Written by Breanna Hardy
The Central Valley is making strides in the asthma community for Asthma Awareness Month.
Central California Asthma Collaborative received the Environmental Protection Agency’s National Asthma Management Award for both its leadership and for promoting environmental asthma management as part of a comprehensive approach to asthma care, according to a press release.
The other winner of the award was Rady Children’s Hospital in San Diego.
Central California Asthma Collaborative in south Fresno aims to improve underserved communities – primarily low-income, Hispanic and African American patients who are either insured by Medi-Cal or uninsured.
Though there is no cure for asthma, extensive evidence suggests that reducing exposure to indoor irritants and outdoor air pollution can prevent asthma attacks or lessen their severity.
The nonprofit works to reduce in-home environmental irritants and ensure access to asthma medications. It also coordinates doctor visits with health care providers.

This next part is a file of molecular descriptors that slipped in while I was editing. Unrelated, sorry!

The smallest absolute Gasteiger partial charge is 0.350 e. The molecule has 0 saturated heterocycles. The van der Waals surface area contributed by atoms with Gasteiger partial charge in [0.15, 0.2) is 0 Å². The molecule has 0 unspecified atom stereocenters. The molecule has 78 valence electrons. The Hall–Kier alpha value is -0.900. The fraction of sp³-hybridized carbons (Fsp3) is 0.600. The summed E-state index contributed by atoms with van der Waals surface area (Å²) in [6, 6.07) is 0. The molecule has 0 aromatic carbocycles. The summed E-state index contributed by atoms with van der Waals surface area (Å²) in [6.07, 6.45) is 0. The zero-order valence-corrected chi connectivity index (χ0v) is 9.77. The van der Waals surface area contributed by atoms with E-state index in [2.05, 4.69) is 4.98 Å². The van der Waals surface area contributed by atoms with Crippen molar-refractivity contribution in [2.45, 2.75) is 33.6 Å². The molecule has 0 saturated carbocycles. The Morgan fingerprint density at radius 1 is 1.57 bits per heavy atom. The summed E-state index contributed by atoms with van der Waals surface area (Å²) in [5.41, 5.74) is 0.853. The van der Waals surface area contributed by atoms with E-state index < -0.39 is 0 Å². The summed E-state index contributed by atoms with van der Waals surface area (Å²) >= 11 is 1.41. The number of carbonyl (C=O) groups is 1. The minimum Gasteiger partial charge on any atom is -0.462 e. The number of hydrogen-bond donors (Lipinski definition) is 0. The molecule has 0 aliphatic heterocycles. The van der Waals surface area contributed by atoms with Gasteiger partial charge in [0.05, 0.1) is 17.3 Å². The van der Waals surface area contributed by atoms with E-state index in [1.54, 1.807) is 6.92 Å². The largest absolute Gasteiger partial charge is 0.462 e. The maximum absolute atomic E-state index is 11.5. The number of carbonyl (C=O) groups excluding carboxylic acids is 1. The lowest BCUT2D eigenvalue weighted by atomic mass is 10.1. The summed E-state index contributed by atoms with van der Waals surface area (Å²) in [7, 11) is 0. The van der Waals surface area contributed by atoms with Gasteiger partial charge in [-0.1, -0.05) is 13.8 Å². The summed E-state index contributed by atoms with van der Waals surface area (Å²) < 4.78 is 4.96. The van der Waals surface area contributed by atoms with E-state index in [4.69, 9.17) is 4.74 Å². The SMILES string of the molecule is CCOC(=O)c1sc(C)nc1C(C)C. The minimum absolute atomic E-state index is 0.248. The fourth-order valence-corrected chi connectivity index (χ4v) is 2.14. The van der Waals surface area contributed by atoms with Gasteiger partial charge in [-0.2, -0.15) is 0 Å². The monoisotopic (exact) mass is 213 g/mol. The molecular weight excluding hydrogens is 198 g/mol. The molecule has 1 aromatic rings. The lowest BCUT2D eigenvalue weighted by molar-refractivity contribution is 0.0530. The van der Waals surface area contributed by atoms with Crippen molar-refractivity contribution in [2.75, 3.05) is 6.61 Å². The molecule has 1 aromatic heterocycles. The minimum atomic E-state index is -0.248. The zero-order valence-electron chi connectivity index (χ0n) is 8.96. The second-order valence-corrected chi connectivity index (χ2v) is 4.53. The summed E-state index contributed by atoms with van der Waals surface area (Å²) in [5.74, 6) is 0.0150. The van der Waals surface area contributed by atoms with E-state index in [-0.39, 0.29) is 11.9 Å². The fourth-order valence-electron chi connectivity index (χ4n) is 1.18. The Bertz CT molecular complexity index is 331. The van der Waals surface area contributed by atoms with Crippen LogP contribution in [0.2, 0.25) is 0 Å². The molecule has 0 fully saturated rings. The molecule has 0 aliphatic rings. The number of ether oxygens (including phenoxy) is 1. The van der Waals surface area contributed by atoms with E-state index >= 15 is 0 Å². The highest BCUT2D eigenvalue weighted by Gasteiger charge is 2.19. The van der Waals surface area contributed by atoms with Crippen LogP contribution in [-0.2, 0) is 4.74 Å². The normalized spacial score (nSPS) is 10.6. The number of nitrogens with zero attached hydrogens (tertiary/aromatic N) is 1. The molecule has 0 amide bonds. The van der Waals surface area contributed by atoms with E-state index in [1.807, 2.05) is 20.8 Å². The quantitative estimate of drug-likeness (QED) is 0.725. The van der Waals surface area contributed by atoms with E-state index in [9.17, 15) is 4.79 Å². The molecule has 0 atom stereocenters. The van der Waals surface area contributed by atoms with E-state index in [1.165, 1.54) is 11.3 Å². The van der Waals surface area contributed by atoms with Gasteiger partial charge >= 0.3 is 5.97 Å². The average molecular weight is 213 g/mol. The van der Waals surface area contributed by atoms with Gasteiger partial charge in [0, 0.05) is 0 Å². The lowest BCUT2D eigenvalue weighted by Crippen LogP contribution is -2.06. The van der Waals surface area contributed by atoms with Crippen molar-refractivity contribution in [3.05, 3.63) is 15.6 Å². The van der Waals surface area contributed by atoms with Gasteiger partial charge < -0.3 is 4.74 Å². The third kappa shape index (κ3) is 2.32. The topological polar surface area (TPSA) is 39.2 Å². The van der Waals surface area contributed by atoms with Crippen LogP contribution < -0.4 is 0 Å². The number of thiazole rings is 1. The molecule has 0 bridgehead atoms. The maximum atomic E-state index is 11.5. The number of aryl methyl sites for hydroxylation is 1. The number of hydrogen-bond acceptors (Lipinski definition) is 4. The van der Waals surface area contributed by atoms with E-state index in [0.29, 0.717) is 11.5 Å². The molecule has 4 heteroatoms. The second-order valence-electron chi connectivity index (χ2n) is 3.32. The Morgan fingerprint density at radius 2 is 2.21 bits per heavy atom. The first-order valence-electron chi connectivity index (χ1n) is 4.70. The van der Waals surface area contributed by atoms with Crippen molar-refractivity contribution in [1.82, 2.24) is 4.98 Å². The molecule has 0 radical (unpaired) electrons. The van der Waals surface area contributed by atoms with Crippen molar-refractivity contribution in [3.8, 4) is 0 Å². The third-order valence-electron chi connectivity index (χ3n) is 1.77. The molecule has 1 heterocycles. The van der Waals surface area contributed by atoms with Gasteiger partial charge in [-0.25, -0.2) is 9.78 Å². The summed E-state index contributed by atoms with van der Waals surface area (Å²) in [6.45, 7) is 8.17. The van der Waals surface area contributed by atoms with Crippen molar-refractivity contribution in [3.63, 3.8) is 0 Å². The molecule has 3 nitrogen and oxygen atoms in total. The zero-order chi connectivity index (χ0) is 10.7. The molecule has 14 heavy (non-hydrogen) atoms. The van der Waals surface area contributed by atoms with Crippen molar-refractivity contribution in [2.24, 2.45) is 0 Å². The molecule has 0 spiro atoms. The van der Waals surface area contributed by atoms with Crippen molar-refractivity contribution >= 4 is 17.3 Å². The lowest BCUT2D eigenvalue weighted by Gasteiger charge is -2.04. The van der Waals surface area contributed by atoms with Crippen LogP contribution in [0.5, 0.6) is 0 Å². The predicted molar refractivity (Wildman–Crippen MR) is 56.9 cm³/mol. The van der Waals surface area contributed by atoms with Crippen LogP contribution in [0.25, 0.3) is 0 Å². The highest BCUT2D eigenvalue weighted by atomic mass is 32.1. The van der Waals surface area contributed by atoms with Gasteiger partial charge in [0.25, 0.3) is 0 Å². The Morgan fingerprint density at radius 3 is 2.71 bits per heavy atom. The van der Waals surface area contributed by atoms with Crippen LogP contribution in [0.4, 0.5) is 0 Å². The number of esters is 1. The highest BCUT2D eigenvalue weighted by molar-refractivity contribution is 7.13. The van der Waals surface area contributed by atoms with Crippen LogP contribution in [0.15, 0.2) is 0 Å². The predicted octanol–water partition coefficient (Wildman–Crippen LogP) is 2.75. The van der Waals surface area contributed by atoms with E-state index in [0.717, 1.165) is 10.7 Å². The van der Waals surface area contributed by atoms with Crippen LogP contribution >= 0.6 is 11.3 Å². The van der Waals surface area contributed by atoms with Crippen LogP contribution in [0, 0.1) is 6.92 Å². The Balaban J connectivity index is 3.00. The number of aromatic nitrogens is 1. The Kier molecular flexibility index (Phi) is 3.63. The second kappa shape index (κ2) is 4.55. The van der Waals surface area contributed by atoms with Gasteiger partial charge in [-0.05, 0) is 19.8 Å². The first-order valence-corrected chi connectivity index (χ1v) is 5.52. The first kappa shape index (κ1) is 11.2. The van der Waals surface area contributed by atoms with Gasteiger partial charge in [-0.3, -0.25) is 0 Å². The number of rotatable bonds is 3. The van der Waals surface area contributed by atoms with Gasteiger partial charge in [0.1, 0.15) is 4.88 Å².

In the Central Valley, 20% of school-age children suffer from asthma. Old homes play a significant role in environmental asthmas triggers, along with the Valley having the poorest outdoor air quality in the nation.
Central California Asthma Collaborative was established in 2011 to develop an in-home asthma care system for children in low-income communities. But over time, the demand has grown. The Collaborative has partnered with health plans to receive direct patient referrals for high-risk asthmatic patients. In response to Covid-19, the collaborative has used its Asthma Impact Model program to host virtual care visits. Because of the program, asthma-related hospitalizations by 70%, emergency visits by 81% and outpatient visits by 53%.
“Growing up with respiratory challenges in North Carolina, I know the struggle that millions of Americans suffer on a daily basis,” said EPA administrator Michael S. Regan. “I’m also keenly aware of how asthma disproportionately affects children of families living in underserved communities overburdened by pollution. Innovative programs like CCAC and RCHSD play a crucial role in combating this serious, sometimes life-threatening disease by tackling it at a community level.”
Over 24 million Americans live with asthma, including 5.5 million children. The EPA’s main goal is to reduce the national burden of asthma through research and regulatory measures, non-regulatory community-based technical assistance, outreach and education campaigns.